Most of us take our hands for granted; we assume they’ll always be there and will function correctly whenever we need them. Although computerized technology rules much of our everyday life, construction is still a hands-on occupation. Because of this fact, construction workers’ hands, wrists and forearms are at risk for serious injury.
The hand is a complex engineering wonder that comprises 27 bones and muscles, tendons, nerves and blood vessels. The tendons in the hand attach the muscles to the bones of the hand. These tendons act as a rope in a pulley system, while the bones of the hand and wrist act as the pulley. This complex system of pulleys and ropes is needed for the most basic movements, so it makes sense that the hands and wrists can be easily injured and potentially disabled on a work site. Even minor injuries can make working on a construction site a physical challenge.
These necessary appendages commonly experience three painful, potentially serious injuries that all stem from inflamed and swollen tendons:
• Trigger finger
• Carpal tunnel syndrome
The small space through which the tendons pass from the forearm to the hand is called the carpal tunnel. This tunnel also contains the median nerve, the main nerve that controls hand movement. Due to these close quarters, any time a tendon becomes inflamed and swollen, it puts pressure on the nerve. This pressure can result in pain, tingling or numbness in the arm, wrist or hand, making grasping tools and using the hand difficult. If not dealt with early on, these symptoms will worsen and can become a permanent, debilitating condition.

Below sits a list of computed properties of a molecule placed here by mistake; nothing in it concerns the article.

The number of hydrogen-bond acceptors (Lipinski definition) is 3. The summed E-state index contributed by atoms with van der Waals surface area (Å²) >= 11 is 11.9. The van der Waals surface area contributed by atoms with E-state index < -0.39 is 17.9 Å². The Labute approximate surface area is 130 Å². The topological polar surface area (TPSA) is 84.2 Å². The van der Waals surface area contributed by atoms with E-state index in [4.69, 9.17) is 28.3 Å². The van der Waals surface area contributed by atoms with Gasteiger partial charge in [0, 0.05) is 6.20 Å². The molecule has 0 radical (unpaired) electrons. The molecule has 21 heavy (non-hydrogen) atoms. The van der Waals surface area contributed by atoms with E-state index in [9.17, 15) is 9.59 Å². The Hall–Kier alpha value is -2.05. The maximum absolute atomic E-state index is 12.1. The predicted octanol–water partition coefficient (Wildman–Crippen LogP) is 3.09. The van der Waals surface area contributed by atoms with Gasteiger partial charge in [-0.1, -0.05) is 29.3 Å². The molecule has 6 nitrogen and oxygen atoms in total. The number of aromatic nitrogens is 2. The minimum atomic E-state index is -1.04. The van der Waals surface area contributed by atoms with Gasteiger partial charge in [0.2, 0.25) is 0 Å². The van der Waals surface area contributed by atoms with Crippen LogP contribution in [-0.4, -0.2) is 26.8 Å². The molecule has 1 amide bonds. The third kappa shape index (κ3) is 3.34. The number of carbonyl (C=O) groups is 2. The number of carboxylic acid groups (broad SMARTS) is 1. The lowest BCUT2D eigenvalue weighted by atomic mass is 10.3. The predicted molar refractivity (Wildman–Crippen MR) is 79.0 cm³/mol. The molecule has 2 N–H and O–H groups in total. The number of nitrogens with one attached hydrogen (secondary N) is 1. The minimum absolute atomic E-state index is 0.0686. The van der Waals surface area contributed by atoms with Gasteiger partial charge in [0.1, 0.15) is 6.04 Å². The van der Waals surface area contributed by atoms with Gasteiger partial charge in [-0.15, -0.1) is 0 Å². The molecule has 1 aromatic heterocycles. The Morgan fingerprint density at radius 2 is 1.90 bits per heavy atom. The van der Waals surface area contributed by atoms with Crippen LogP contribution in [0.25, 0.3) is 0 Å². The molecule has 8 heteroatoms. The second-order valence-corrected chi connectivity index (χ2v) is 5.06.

Since these injuries all result from the same cause, treatment for them is much the same. The best treatment is prevention; don’t allow them to occur in the first place, or at least try to minimize the risk.
To minimize swelling, take periodic breaks to rest the hands, and avoid movements that aggravate these conditions. (Swelling is a direct result of repetitive, forceful hand movements that are the mainstay of work on a job site.) Unfortunately, this is unrealistic on a job site. Preparing the hands before work begins can decrease the need for rest breaks. A series of on-the-job stretching exercises can help to warm up the muscles and gently stretch the tendons. Other preventive measures include the following:
• Change the work process used or materials to decrease the amount of repetitive actions. Using lock nuts or button nuts can very effectively reduce repeated hand-arm twisting and turning that occurs over the course of a work day.
• Change the tools or equipment used. Whenever possible, substitute a power tool for a nonpowered hand tool; this will decrease the wear and tear on the hands and wrists.
• Use ergonomic hand tools. Sometimes a power tool just isn’t an option; this is when a relatively new class of ergonomically friendly hand tools are a good fit.
Several characteristics determine whether a hand tool is ergonomic:
• The tool must fit the task to be done. It’s best to use the right tool for the job, instead of “making it work” with the wrong tool.
• Ensure the tool fits comfortably in your hand. A tool that is too big or too small will result in unnecessary stress on the hands and wrists.
• The tool should allow for a good grip. The size of the handle is determined by the task to be accomplished. For a task that requires a good amount of force, a larger handle would be a better fit (one that is between 1 and 2 inches). For a task that uses less force and more precision, a smaller handle— to inch—would be appropriate.
• The tool shouldn’t dig into your hands or fingers. Use a tool with a cushioned handle.
By following these preventive measures, it may be possible to minimize hand and wrist injuries on your job sites. These injuries are certainly an area where an ounce of prevention is worth a pound of cure.
KELLY is a safety and health specialist with Intec, a safety consulting, training and publishing firm that offers on-site assistance and produces manuals, training videos and software for contractors. She can be reached at 800.745.4818 and firstname.lastname@example.org. Joe O’Connor edited this article.